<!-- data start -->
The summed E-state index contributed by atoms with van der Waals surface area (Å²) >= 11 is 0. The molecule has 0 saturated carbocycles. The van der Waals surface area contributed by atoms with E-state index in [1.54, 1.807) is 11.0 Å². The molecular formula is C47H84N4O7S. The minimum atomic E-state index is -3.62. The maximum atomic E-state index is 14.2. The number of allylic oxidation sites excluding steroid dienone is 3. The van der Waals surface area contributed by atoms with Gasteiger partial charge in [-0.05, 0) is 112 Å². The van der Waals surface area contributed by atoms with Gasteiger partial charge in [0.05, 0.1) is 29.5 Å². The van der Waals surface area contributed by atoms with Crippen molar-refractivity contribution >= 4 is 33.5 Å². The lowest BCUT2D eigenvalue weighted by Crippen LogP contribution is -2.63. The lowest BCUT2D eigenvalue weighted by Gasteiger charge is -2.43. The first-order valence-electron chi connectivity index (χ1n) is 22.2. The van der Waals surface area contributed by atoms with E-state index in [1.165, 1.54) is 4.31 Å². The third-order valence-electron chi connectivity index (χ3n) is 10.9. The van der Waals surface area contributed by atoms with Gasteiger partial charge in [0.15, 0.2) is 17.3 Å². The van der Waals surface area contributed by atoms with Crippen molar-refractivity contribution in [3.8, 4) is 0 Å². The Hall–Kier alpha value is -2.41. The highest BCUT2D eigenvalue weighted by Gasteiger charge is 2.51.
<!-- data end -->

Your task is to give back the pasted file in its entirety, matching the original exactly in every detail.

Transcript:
The summed E-state index contributed by atoms with van der Waals surface area (Å²) >= 11 is 0. The molecule has 0 saturated carbocycles. The van der Waals surface area contributed by atoms with E-state index in [1.54, 1.807) is 11.0 Å². The molecular formula is C47H84N4O7S. The minimum atomic E-state index is -3.62. The maximum atomic E-state index is 14.2. The number of allylic oxidation sites excluding steroid dienone is 3. The van der Waals surface area contributed by atoms with Gasteiger partial charge in [-0.05, 0) is 112 Å². The van der Waals surface area contributed by atoms with Gasteiger partial charge in [0.05, 0.1) is 29.5 Å². The van der Waals surface area contributed by atoms with Crippen molar-refractivity contribution >= 4 is 33.5 Å². The lowest BCUT2D eigenvalue weighted by Crippen LogP contribution is -2.63. The lowest BCUT2D eigenvalue weighted by Gasteiger charge is -2.43. The first-order valence-electron chi connectivity index (χ1n) is 22.2. The van der Waals surface area contributed by atoms with E-state index in [1.165, 1.54) is 4.31 Å². The third-order valence-electron chi connectivity index (χ3n) is 10.9. The van der Waals surface area contributed by atoms with Gasteiger partial charge in [0.15, 0.2) is 17.3 Å². The van der Waals surface area contributed by atoms with Crippen molar-refractivity contribution in [3.8, 4) is 0 Å². The Hall–Kier alpha value is -2.41. The highest BCUT2D eigenvalue weighted by Gasteiger charge is 2.51.